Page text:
Many of us are fairly familiar with the uses of copper, from wiring to providing us with corrosion resistant tubing for plumbing, but do we know how this precious metal comes into our lives?
Copper starts its lifecycle as various ores, being mostly mined throughout South American countries such as Peru, Argentina, and most importantly, Chile. These ores typically have between .5 and 2% copper, which is extracted by various methods depending on ore type and cost.
Sulfide ores (Cu2S, CuFeS2,and CuS), usually employ smelting in order to extract the ore. The ore is first crushed into a fine powder, leaving remaining metals at roughly 27% iron, 33% sulfur, and 30% copper. The ore is then mixed with reagents that make the copper hydrophobic, after which it is introduced to water. The copper simply separates from the mixture and rises to the top with the help of jet streams of water.
At this point, the remaining solution is introduced to a furnace kept between 500-700 degrees Celsius, which burns any sulfides left behind. The mixture is still not pure, so fluxes are added to this copper, before the furnace is fired again, to 1200 degrees Celsius. The fluxes combine with unwanted compounds, allowing for easy extraction.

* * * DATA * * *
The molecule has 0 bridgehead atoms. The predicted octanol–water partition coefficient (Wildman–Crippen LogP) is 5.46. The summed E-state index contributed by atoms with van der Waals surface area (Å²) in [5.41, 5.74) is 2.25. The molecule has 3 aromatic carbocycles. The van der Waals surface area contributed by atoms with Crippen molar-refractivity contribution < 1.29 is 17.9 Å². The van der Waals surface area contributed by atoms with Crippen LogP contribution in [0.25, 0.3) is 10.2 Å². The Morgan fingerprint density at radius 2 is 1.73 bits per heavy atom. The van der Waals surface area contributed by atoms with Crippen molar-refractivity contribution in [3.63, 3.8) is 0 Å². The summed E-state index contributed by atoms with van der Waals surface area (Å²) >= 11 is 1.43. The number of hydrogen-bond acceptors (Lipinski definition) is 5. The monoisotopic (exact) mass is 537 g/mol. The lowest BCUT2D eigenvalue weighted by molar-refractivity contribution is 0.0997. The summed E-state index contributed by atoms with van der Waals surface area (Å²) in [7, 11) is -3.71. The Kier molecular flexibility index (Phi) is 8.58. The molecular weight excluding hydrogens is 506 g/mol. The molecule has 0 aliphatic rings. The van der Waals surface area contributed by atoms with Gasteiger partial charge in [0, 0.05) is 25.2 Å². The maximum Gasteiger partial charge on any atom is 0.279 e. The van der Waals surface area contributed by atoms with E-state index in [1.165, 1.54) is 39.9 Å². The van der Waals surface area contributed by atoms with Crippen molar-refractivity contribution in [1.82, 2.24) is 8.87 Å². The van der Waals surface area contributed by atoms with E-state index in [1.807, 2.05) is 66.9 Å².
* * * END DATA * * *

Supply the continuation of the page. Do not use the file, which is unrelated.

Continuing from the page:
Next, liquid matte is oxidized in order to remove iron and burn off any remaining sulfide as sulfur dioxide. This produces 97-99 percent pure blister copper, as the copper is given blister holes by the escaping Sulfur Dioxide gas.
The last stage of copper production is to anodize the copper and treat it with electrolysis, where a pure copper sheet is also submerged to act as a cathode in a tank of copper sulfide and sulfuric acid, where copper ions migrate to the cathode and produce 99.9-99.99 pure copper.
The pure sheets of copper are then melted again, at which point they are deoxidized in order to prevent any defects within the casting process. The molten copper is then placed into molds to achieve the circular casts, at which point it is allowed to cool before having a hole drilled out in the center, creating the tube.
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